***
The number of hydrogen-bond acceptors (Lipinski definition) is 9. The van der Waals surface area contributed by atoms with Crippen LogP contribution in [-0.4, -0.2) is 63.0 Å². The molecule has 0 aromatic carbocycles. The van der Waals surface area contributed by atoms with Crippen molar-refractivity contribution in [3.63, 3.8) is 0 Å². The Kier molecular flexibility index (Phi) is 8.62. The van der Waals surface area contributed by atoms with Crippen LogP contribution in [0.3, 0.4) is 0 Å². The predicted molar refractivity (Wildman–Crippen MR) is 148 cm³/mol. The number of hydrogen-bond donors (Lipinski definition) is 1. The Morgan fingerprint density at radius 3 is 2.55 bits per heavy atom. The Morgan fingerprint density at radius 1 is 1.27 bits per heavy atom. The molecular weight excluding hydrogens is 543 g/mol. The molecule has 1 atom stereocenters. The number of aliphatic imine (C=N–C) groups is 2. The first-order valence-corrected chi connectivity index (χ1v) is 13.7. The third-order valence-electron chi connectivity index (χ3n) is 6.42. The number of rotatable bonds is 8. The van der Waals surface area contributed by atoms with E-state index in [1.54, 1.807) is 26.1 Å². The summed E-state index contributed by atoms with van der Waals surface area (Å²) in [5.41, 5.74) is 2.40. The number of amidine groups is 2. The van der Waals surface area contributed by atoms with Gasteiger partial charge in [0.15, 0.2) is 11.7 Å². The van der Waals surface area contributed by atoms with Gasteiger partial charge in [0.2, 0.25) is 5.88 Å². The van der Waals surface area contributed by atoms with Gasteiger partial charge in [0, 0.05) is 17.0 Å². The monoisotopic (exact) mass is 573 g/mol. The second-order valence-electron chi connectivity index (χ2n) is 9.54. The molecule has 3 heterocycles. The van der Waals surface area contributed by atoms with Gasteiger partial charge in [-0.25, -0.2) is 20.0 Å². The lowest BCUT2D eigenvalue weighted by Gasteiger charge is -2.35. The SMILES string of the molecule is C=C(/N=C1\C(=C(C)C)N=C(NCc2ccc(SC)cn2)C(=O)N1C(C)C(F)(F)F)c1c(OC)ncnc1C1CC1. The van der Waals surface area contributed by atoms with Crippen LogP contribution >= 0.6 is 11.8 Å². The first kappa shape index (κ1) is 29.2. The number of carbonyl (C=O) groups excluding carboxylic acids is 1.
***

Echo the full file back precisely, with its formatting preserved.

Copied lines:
The number of hydrogen-bond acceptors (Lipinski definition) is 9. The van der Waals surface area contributed by atoms with Crippen LogP contribution in [-0.4, -0.2) is 63.0 Å². The molecule has 0 aromatic carbocycles. The van der Waals surface area contributed by atoms with Crippen molar-refractivity contribution in [3.63, 3.8) is 0 Å². The Kier molecular flexibility index (Phi) is 8.62. The van der Waals surface area contributed by atoms with Crippen LogP contribution in [0.3, 0.4) is 0 Å². The predicted molar refractivity (Wildman–Crippen MR) is 148 cm³/mol. The number of hydrogen-bond donors (Lipinski definition) is 1. The Morgan fingerprint density at radius 3 is 2.55 bits per heavy atom. The Morgan fingerprint density at radius 1 is 1.27 bits per heavy atom. The molecular weight excluding hydrogens is 543 g/mol. The molecule has 1 atom stereocenters. The number of aliphatic imine (C=N–C) groups is 2. The first-order valence-corrected chi connectivity index (χ1v) is 13.7. The third-order valence-electron chi connectivity index (χ3n) is 6.42. The number of rotatable bonds is 8. The van der Waals surface area contributed by atoms with E-state index in [1.54, 1.807) is 26.1 Å². The summed E-state index contributed by atoms with van der Waals surface area (Å²) in [5.41, 5.74) is 2.40. The number of amidine groups is 2. The van der Waals surface area contributed by atoms with Gasteiger partial charge in [0.15, 0.2) is 11.7 Å². The van der Waals surface area contributed by atoms with Gasteiger partial charge in [0.2, 0.25) is 5.88 Å². The van der Waals surface area contributed by atoms with Gasteiger partial charge in [0, 0.05) is 17.0 Å². The monoisotopic (exact) mass is 573 g/mol. The second-order valence-electron chi connectivity index (χ2n) is 9.54. The molecule has 3 heterocycles. The van der Waals surface area contributed by atoms with Gasteiger partial charge in [-0.25, -0.2) is 20.0 Å². The lowest BCUT2D eigenvalue weighted by Gasteiger charge is -2.35. The SMILES string of the molecule is C=C(/N=C1\C(=C(C)C)N=C(NCc2ccc(SC)cn2)C(=O)N1C(C)C(F)(F)F)c1c(OC)ncnc1C1CC1. The van der Waals surface area contributed by atoms with Crippen LogP contribution >= 0.6 is 11.8 Å². The first kappa shape index (κ1) is 29.2. The number of carbonyl (C=O) groups excluding carboxylic acids is 1.